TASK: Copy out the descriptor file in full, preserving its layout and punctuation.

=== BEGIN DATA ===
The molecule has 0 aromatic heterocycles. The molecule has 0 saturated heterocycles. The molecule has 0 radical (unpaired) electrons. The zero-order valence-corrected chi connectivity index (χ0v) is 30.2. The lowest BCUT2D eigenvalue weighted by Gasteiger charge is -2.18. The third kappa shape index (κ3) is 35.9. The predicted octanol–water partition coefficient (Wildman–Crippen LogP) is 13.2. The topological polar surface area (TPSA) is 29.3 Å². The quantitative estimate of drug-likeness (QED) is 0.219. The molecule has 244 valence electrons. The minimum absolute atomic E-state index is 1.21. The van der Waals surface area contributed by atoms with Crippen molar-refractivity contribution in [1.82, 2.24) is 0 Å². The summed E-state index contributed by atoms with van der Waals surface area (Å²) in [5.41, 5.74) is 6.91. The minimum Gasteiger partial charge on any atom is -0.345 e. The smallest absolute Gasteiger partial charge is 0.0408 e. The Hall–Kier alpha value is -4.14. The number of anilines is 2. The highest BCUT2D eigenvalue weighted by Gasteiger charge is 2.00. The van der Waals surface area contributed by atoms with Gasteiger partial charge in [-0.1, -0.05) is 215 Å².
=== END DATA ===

The molecule has 0 aromatic heterocycles. The molecule has 0 saturated heterocycles. The molecule has 0 radical (unpaired) electrons. The zero-order valence-corrected chi connectivity index (χ0v) is 30.2. The lowest BCUT2D eigenvalue weighted by Gasteiger charge is -2.18. The third kappa shape index (κ3) is 35.9. The predicted octanol–water partition coefficient (Wildman–Crippen LogP) is 13.2. The topological polar surface area (TPSA) is 29.3 Å². The quantitative estimate of drug-likeness (QED) is 0.219. The molecule has 244 valence electrons. The minimum absolute atomic E-state index is 1.21. The van der Waals surface area contributed by atoms with Crippen molar-refractivity contribution in [1.82, 2.24) is 0 Å². The summed E-state index contributed by atoms with van der Waals surface area (Å²) in [5.41, 5.74) is 6.91. The minimum Gasteiger partial charge on any atom is -0.345 e. The smallest absolute Gasteiger partial charge is 0.0408 e. The Hall–Kier alpha value is -4.14. The number of anilines is 2. The highest BCUT2D eigenvalue weighted by Gasteiger charge is 2.00. The van der Waals surface area contributed by atoms with Gasteiger partial charge in [-0.1, -0.05) is 215 Å².